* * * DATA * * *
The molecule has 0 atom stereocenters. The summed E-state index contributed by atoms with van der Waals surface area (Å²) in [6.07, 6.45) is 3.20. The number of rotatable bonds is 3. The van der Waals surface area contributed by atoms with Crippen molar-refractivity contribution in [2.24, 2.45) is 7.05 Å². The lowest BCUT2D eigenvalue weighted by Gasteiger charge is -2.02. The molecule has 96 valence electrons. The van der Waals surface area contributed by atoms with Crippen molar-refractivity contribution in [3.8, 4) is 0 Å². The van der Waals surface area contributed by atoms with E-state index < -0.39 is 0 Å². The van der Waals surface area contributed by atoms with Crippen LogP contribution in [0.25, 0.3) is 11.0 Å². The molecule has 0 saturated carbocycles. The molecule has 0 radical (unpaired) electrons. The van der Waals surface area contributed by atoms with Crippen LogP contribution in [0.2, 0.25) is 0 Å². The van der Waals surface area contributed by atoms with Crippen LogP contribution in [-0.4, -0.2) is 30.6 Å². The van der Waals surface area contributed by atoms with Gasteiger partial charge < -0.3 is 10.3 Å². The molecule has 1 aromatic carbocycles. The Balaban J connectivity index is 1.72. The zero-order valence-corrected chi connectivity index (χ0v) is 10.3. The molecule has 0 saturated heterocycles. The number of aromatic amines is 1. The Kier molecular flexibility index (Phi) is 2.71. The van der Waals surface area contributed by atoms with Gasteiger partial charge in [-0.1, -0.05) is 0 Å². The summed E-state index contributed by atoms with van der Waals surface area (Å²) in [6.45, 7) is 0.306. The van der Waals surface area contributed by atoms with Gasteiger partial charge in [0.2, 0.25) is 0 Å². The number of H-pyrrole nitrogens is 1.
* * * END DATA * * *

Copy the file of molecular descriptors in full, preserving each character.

The molecule has 0 atom stereocenters. The summed E-state index contributed by atoms with van der Waals surface area (Å²) in [6.07, 6.45) is 3.20. The number of rotatable bonds is 3. The van der Waals surface area contributed by atoms with Crippen molar-refractivity contribution in [2.24, 2.45) is 7.05 Å². The lowest BCUT2D eigenvalue weighted by Gasteiger charge is -2.02. The molecule has 96 valence electrons. The van der Waals surface area contributed by atoms with Crippen molar-refractivity contribution in [3.8, 4) is 0 Å². The van der Waals surface area contributed by atoms with E-state index < -0.39 is 0 Å². The van der Waals surface area contributed by atoms with Crippen LogP contribution in [0.25, 0.3) is 11.0 Å². The molecule has 0 saturated carbocycles. The molecule has 0 radical (unpaired) electrons. The van der Waals surface area contributed by atoms with Crippen LogP contribution in [0.2, 0.25) is 0 Å². The van der Waals surface area contributed by atoms with Crippen LogP contribution in [-0.4, -0.2) is 30.6 Å². The van der Waals surface area contributed by atoms with Gasteiger partial charge < -0.3 is 10.3 Å². The molecule has 1 aromatic carbocycles. The Balaban J connectivity index is 1.72. The zero-order valence-corrected chi connectivity index (χ0v) is 10.3. The molecule has 0 saturated heterocycles. The number of aromatic amines is 1. The Kier molecular flexibility index (Phi) is 2.71. The van der Waals surface area contributed by atoms with Gasteiger partial charge in [-0.1, -0.05) is 0 Å². The summed E-state index contributed by atoms with van der Waals surface area (Å²) in [6.45, 7) is 0.306. The van der Waals surface area contributed by atoms with Gasteiger partial charge in [0.2, 0.25) is 0 Å². The number of H-pyrrole nitrogens is 1.